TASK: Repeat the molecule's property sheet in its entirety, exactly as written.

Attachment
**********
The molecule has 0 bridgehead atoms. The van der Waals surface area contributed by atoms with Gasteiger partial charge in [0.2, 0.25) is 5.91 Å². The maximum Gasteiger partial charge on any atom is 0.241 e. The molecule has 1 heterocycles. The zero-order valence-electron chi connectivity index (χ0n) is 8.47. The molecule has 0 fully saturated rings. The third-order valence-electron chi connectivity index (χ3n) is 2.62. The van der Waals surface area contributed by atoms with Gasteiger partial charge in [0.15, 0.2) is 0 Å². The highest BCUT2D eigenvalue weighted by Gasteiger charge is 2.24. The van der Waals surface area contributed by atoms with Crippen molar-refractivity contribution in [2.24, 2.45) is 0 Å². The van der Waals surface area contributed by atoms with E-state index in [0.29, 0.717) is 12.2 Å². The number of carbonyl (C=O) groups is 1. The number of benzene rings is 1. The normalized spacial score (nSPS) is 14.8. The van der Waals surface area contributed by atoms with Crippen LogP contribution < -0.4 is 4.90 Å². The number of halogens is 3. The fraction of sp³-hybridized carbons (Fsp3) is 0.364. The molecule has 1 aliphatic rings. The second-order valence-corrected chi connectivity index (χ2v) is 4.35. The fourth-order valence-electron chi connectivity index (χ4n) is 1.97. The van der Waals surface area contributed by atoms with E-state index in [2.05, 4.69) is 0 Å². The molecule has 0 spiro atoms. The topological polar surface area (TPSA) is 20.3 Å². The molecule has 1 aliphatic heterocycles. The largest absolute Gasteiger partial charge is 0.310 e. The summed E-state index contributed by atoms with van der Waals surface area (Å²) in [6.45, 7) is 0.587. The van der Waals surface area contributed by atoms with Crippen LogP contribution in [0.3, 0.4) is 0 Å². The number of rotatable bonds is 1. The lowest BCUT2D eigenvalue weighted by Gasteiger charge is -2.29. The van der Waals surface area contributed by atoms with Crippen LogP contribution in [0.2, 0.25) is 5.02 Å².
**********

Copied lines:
The molecule has 0 bridgehead atoms. The van der Waals surface area contributed by atoms with Gasteiger partial charge in [0.2, 0.25) is 5.91 Å². The maximum Gasteiger partial charge on any atom is 0.241 e. The molecule has 1 heterocycles. The zero-order valence-electron chi connectivity index (χ0n) is 8.47. The molecule has 0 fully saturated rings. The third-order valence-electron chi connectivity index (χ3n) is 2.62. The van der Waals surface area contributed by atoms with Gasteiger partial charge in [0.15, 0.2) is 0 Å². The highest BCUT2D eigenvalue weighted by Gasteiger charge is 2.24. The van der Waals surface area contributed by atoms with Crippen molar-refractivity contribution in [2.24, 2.45) is 0 Å². The van der Waals surface area contributed by atoms with E-state index in [0.29, 0.717) is 12.2 Å². The number of carbonyl (C=O) groups is 1. The number of benzene rings is 1. The normalized spacial score (nSPS) is 14.8. The van der Waals surface area contributed by atoms with Crippen LogP contribution < -0.4 is 4.90 Å². The number of halogens is 3. The fraction of sp³-hybridized carbons (Fsp3) is 0.364. The molecule has 1 aliphatic rings. The second-order valence-corrected chi connectivity index (χ2v) is 4.35. The fourth-order valence-electron chi connectivity index (χ4n) is 1.97. The van der Waals surface area contributed by atoms with E-state index in [2.05, 4.69) is 0 Å². The molecule has 0 spiro atoms. The topological polar surface area (TPSA) is 20.3 Å². The molecule has 1 aliphatic heterocycles. The largest absolute Gasteiger partial charge is 0.310 e. The summed E-state index contributed by atoms with van der Waals surface area (Å²) in [6.45, 7) is 0.587. The van der Waals surface area contributed by atoms with Crippen LogP contribution in [0.3, 0.4) is 0 Å². The number of rotatable bonds is 1. The lowest BCUT2D eigenvalue weighted by Gasteiger charge is -2.29. The van der Waals surface area contributed by atoms with Crippen LogP contribution in [0.2, 0.25) is 5.02 Å².